Guest Room

GUEST ROOM | Democracy, Diversity and Earth Day

I grew up in Ithaca, graduated from Cornell 34 years ago, and return this weekend to participate in the Ivy Policy Conference which concludes on Sunday, the 48th Earth Day.  That confluence of personal, educational, professional and societal milestones gives one pause to consider just how much I personally, and we collectively, have learned about the health of the planet, and about our ability — and most importantly our interest — to help it. The dire situation that the planet is in peril is not in question.  Human caused climate change is a fact (sorry, fake news enthusiasts), and it is causing increasingly costly impacts on everything from agriculture, to forest health, to human health.  That is not to say greenhouse gas emissions and global warming is the only environmental crisis: plastic pollution killing marine species; dumping water and air toxics in predominantly poor and minority areas; our addiction to pesticides; and our seemingly obsessive fixation on consumerism, are but a few of the other challenges we face.

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DANBERG BIGGS | Secret Societies Shouldn’t Be Secret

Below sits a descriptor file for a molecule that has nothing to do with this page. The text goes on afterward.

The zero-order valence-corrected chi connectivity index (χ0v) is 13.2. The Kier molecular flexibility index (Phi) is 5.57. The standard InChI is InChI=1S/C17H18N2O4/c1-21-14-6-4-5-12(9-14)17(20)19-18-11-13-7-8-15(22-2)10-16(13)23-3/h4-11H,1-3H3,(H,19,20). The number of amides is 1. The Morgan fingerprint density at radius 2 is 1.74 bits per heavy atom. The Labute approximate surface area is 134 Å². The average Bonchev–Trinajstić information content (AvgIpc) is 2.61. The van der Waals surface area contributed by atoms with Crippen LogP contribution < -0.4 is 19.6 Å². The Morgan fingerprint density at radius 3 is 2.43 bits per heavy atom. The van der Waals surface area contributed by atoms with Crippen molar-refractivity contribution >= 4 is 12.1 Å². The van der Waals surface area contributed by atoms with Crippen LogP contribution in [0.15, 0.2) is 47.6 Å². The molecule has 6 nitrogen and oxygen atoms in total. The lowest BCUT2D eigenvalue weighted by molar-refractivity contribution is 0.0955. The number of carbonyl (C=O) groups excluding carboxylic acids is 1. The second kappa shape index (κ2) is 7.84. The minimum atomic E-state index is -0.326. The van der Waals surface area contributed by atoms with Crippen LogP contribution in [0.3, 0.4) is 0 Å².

Just visually, secret societies at Cornell are a bit jarring. One meets at the top of a stone tower, while another claims an Egyptian style tomb sitting above a gorge. At least two encourage their members to buy and wear hundred dollar rings. I think there are robes involved, and maybe some shouting, but I honestly can’t be sure. They feel like a bit of a vestigial structure, an echo of the kind of University that Cornell used to be.

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LIEBERMAN | What We Leave Behind

It always comes on a day when everyone’s busy, not hectic busy, but dredging through the week busy. It always comes on a day when I have a lot of objectively important things to be doing. Today, it’s an assignment in the archives, and I’m obsessing over these old, crinkly papers that are tied up in white thread and then covered in younger, crinkly paper. I’ve spent hours staring at cursive writing I know that I have no chance of deciphering. I’m trying to find what was left: an inventory.

Prof. Katherine McComas, Ph.D. ’00, communication, will serve as vice provost for engagement and land grant affairs.

Katherine McComas Appointed Vice Provost for Engagement and Land Grant Affairs

McComas’ new responsibilities after July 1st will include serving as an advocate for Cornell’s role as the land-grant university for New York state, monitoring and collaborating on responses to the governor’s initiatives in higher education and economic development, and representing the university’s four contract colleges in dealings with the State University of New York.